ISAKOS: 2019 Congress in Cancun, Mexico

2019 ISAKOS Biennial Congress ePoster #811


The Ability of Isolated and Combined ACL Reconstruction and/or Lateral Monoloop Tenodesis to Restore Intact Knee Laxity in the Presence of Isolated and Combined Injuries In-Vitro

Koen Lagae, MD, Antwerp BELGIUM
Joris Robberecht, MD, Aartselaar BELGIUM
Kiron K. Athwal, PhD, MEng, London UNITED KINGDOM
Andrew A. Amis, FREng, DSc, PhD, London UNITED KINGDOM
Peter Verdonk, MD, PhD, Zwijnaarde BELGIUM

Imperial College, London, UNITED KINGDOM

FDA Status Cleared


This biomechanical study examined the ability of isolated and combined ACL reconstruction and/or lateral monoloop tenodesis to restore intact knee stability in the presence of injuries to the ACL, anterolateral ligament and ITB.



An anterior cruciate ligament (ACL) injury is often combined with injury to the lateral extra-articular structures, which may cause a combined anterior and rotational laxity.
This controlled laboratory study examined the influence on knee laxity after sequentially sectioning the ACL and lateral extra-articular structures. The effects on the laxity of an ACL reconstruction alone, in combination with a lateral monoloop tenodesis, and an isolated monoloop tenodesis without ACL reconstruction were then measured.


Twelve cadaveric left knees were tested in a 6 degrees of freedom rig using an optical tracking system to record the kinematics through 0° to 100° of knee flexion with no load, anterior drawer, posterior drawer, external rotation, internal rotation and combined anterior drawer and internal rotation.
The knees were sequentially tested with an intact ACL, after sectioning ACL, sectioning anterolateral ligament (ALL), taking an iliotibial band (ITB) midportion strip, releasing the deep fibers of the ITB, reconstruction of ACL with hamstrings tendon grafts, lateral monoloop tenodesis combined with an ACL reconstruction, and an isolated lateral monoloop tenodesis without ACL reconstruction. Two-way repeated-measures analyses of variance were used to compare the laxity data across knee states and flexion angles. When differences were found between knee states, paired t tests with Bonferroni correction were performed.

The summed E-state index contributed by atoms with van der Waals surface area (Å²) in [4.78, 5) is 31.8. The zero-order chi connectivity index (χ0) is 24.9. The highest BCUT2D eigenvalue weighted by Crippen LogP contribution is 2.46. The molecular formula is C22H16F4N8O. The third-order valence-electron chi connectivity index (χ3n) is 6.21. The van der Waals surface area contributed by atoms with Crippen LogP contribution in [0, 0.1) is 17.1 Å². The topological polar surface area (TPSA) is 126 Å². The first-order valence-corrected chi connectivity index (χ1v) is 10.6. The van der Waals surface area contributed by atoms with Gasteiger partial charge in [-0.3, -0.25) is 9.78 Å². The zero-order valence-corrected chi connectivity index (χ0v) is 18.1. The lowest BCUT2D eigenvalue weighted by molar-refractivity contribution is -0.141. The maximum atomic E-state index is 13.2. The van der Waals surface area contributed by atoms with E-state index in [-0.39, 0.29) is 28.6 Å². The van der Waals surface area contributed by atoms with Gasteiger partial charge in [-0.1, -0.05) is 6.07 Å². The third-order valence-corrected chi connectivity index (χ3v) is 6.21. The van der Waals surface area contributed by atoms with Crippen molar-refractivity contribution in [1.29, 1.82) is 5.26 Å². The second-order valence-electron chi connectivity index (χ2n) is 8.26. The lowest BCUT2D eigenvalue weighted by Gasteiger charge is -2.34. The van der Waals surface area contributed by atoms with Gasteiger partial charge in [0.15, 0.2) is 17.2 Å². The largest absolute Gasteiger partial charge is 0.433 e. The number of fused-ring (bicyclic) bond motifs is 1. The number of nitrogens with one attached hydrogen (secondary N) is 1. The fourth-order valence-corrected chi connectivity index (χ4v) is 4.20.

Cutting the ALL significantly increased the anterior laxity only at 20-30° compared to an ACL-deficient knee (p<0.05), and only significantly increased internal rotational laxity at 50° of flexion (p<0.05).
Additional release of the deep ITB significantly increased the anterior laxity at 40-90° (p<0.05) and had a large effect on internal rotational laxity at 20-100° (p<0.01).
After isolated ACL reconstruction, there were no significant differences in anterior drawer compared to the intact knee, however significant differences remained in internal rotation at 30-100° (p<0.01). Also for combined anterior drawer and internal torque significant differences remained, compared to the intact knee in anterior drawer (30-100°) and internal rotation (20-100°) (p<0.05).
Adding a lateral monoloop tenodesis gave a significant decrease in rotational laxity compared to isolated ACL reconstruction at 20-100° (p<0.01). There were no remaining significant differences with either anterior drawer or internal torque compared to the intact knee.
In the presence of the combined injury, isolated lateral monoloop tenodesis allowed abnormal anterior translation to persist across 0 – 100° flexion, and abnormal internal rotation across 30-100°.


This study found that cutting the deep fibers of the ITB caused large increases in tibial internal rotation laxity across the range of knee flexion, while cutting the ALL did not. In case of an ACL deficiency combined with increased rotational laxity caused by cutting both the ALL and deep fibres of the ITB, an ACL reconstruction alone was insufficient to restore normal knee laxity. However, adding a lateral extra-articular ITB ‘monoloop’ tenodesis procedure restored the normal knee laxity.